President Shalala Regales Students with Her Advice and Insights
To understand why so many Americans have no health insurance, UM President Donna E. Shalala encouraged first-year medical students to incorporate one of her habits into their lives: Ask every service-provider you meet what kind of insurance they have.
The answers, Shalala assured the students during one of her popular annual lectures at the Miller School last week, will illuminate why President Obama spent so much political capital extending coverage to most Americans in the new health care reform legislation that Republicans now vow to repeal.
As an example, President Shalala turned to a woman she often mentions – her manicurist, a mother of two girls who earns $30,000 a year. Even though the manicurist’s employer offers health insurance for just $60 a month, Shalala said she foregoes coverage for herself because she only has $50 a month to spend at the movies or on other discretionary pleasures she is unwilling to eliminate. So, she risks her own health so as not to upend her lifestyle.
“The new health insurance plan is aimed at precisely someone like her,’’ President Shalala said. “Most of the people who do not have insurance in this country are low-income workers and their families. Many of them work more than one job. Many of them work at minimum wage.’’
And all of them, the President said, should have access to affordable quality coverage so the rest of us aren’t forced to subsidize them by paying higher costs for our own health care. She noted that, as one of Miami-Dade County’s largest employers, UM heavily subsidizes small businesses in Miami whose employees have spouses who work at the University, and add their families to UM health plans.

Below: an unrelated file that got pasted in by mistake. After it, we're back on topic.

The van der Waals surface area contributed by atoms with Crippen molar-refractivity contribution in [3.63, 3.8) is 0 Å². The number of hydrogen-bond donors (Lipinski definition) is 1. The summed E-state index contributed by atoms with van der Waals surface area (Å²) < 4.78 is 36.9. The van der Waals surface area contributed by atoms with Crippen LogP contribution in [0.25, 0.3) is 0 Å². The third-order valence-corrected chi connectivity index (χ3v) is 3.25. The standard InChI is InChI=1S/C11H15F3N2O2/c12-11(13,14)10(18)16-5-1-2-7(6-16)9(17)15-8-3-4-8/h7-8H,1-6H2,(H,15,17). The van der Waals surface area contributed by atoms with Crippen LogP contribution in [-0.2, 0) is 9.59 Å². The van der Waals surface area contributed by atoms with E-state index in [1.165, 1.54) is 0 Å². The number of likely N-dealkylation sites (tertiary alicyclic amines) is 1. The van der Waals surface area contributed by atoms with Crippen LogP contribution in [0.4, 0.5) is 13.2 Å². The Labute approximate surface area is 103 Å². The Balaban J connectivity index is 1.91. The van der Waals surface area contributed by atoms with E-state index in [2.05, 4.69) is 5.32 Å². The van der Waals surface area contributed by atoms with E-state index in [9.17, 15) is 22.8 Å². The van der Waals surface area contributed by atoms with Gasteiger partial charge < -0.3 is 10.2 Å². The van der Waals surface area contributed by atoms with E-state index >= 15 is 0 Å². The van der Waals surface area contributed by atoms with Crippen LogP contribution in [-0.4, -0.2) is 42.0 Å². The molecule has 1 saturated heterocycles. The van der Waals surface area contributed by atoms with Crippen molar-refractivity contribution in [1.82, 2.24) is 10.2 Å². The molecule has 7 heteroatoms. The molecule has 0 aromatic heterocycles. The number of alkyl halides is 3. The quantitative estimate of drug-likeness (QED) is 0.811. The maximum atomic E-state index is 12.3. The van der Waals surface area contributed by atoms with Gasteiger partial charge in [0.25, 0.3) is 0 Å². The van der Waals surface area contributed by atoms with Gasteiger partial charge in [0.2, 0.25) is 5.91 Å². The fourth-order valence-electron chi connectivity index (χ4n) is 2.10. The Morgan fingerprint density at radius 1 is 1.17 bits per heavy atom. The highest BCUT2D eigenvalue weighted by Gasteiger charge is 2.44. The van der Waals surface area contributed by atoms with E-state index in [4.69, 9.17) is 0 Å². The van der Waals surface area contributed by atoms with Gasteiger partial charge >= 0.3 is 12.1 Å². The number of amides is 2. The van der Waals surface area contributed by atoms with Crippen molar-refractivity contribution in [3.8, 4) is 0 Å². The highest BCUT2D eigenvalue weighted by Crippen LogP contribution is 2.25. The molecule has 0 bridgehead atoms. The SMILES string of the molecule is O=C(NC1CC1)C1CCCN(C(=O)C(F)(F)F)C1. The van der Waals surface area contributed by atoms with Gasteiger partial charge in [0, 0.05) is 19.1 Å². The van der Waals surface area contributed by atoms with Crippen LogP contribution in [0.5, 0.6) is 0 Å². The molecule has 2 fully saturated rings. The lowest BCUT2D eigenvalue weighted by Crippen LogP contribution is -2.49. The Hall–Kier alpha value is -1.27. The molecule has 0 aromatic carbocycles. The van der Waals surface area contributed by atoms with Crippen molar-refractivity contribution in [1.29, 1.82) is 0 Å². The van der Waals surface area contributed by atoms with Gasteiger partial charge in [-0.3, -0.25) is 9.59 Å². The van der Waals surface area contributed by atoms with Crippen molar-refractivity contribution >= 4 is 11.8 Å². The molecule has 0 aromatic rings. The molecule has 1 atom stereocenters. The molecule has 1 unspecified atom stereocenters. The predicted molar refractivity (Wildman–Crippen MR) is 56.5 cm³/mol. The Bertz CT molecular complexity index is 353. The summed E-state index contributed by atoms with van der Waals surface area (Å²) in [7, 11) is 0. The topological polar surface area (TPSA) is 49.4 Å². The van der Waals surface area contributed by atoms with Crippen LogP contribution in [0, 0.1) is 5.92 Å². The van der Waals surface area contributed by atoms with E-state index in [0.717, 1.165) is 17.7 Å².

“The underlying principle of health care reform is, unless we’re all covered, we can’t distribute the health care risk or the cost evenly,’’ she said. “Every time someone who is insured walks into UMH, in their bill is the cost of people who walked in there with lousy insurance, or without insurance. That’s why everybody has to have insurance.’’
Given the Democratic hold on the U.S. Senate, President Shalala expressed confidence that health care reforms will withstand a “symbolic” repeal by the U.S. House, which reverted to Republican control after the mid-term elections. Though she speculated an amendment to allow people to opt out of the plan may pass because President Obama “will agree to some things,’’ she said “they will not be the fundamentals.’’
Taking questions from her attentive audience, which included second-year students during a second lecture, President Shalala also offered her opinions and observations on a range of subjects, including tort reform (she’s for it), cost-containment (it can’t happen without getting rid of the fee-for-service system), advanced practice nurses (they should and will be vital members of the primary care teams of the future) and the biggest change physicians will see in the next five years (IT advances will provide seamless information on patients and feedback from specialists).
And with characteristic candor, she answered a student who expressed concerns about training at beleaguered Jackson Memorial Hospital by repeating her wishes in the event she is involved in a car accident elsewhere in the world:
“Please ship me to the Ryder Trauma Center. I don’t want to be treated somewhere else because it’s magnificent medicine at every level,” she said. “The systems may not be perfect, but the quality of medicine, because of UM’s leadership, is extraordinary…. I can’t think of a better place to go to medical school.’’